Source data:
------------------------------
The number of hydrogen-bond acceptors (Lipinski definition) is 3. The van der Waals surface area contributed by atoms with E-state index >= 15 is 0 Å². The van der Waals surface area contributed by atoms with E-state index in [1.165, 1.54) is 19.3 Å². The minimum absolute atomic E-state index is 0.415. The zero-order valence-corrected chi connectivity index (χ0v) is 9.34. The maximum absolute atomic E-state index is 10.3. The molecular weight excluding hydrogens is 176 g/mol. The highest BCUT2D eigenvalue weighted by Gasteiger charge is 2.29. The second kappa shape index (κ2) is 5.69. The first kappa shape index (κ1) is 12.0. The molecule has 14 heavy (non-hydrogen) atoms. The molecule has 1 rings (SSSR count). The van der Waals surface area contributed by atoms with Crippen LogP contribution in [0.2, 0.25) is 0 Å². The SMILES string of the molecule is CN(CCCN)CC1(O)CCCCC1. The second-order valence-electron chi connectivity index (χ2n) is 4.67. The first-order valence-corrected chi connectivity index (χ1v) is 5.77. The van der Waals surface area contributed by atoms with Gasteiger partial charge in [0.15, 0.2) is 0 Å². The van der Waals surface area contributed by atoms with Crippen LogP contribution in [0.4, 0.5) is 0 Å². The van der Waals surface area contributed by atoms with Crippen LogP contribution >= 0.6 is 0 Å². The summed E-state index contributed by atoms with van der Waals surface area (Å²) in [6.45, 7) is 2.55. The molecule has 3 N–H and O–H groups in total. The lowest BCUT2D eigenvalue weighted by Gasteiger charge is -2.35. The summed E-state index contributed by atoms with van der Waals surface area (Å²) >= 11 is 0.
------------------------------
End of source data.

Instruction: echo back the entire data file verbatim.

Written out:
The number of hydrogen-bond acceptors (Lipinski definition) is 3. The van der Waals surface area contributed by atoms with E-state index >= 15 is 0 Å². The van der Waals surface area contributed by atoms with E-state index in [1.165, 1.54) is 19.3 Å². The minimum absolute atomic E-state index is 0.415. The zero-order valence-corrected chi connectivity index (χ0v) is 9.34. The maximum absolute atomic E-state index is 10.3. The molecular weight excluding hydrogens is 176 g/mol. The highest BCUT2D eigenvalue weighted by Gasteiger charge is 2.29. The second kappa shape index (κ2) is 5.69. The first kappa shape index (κ1) is 12.0. The molecule has 14 heavy (non-hydrogen) atoms. The molecule has 1 rings (SSSR count). The van der Waals surface area contributed by atoms with Crippen LogP contribution in [0.2, 0.25) is 0 Å². The SMILES string of the molecule is CN(CCCN)CC1(O)CCCCC1. The second-order valence-electron chi connectivity index (χ2n) is 4.67. The first-order valence-corrected chi connectivity index (χ1v) is 5.77. The van der Waals surface area contributed by atoms with Gasteiger partial charge in [0.15, 0.2) is 0 Å². The van der Waals surface area contributed by atoms with Crippen LogP contribution in [0.4, 0.5) is 0 Å². The van der Waals surface area contributed by atoms with Crippen LogP contribution >= 0.6 is 0 Å². The summed E-state index contributed by atoms with van der Waals surface area (Å²) in [6.45, 7) is 2.55. The molecule has 3 N–H and O–H groups in total. The lowest BCUT2D eigenvalue weighted by Gasteiger charge is -2.35. The summed E-state index contributed by atoms with van der Waals surface area (Å²) >= 11 is 0.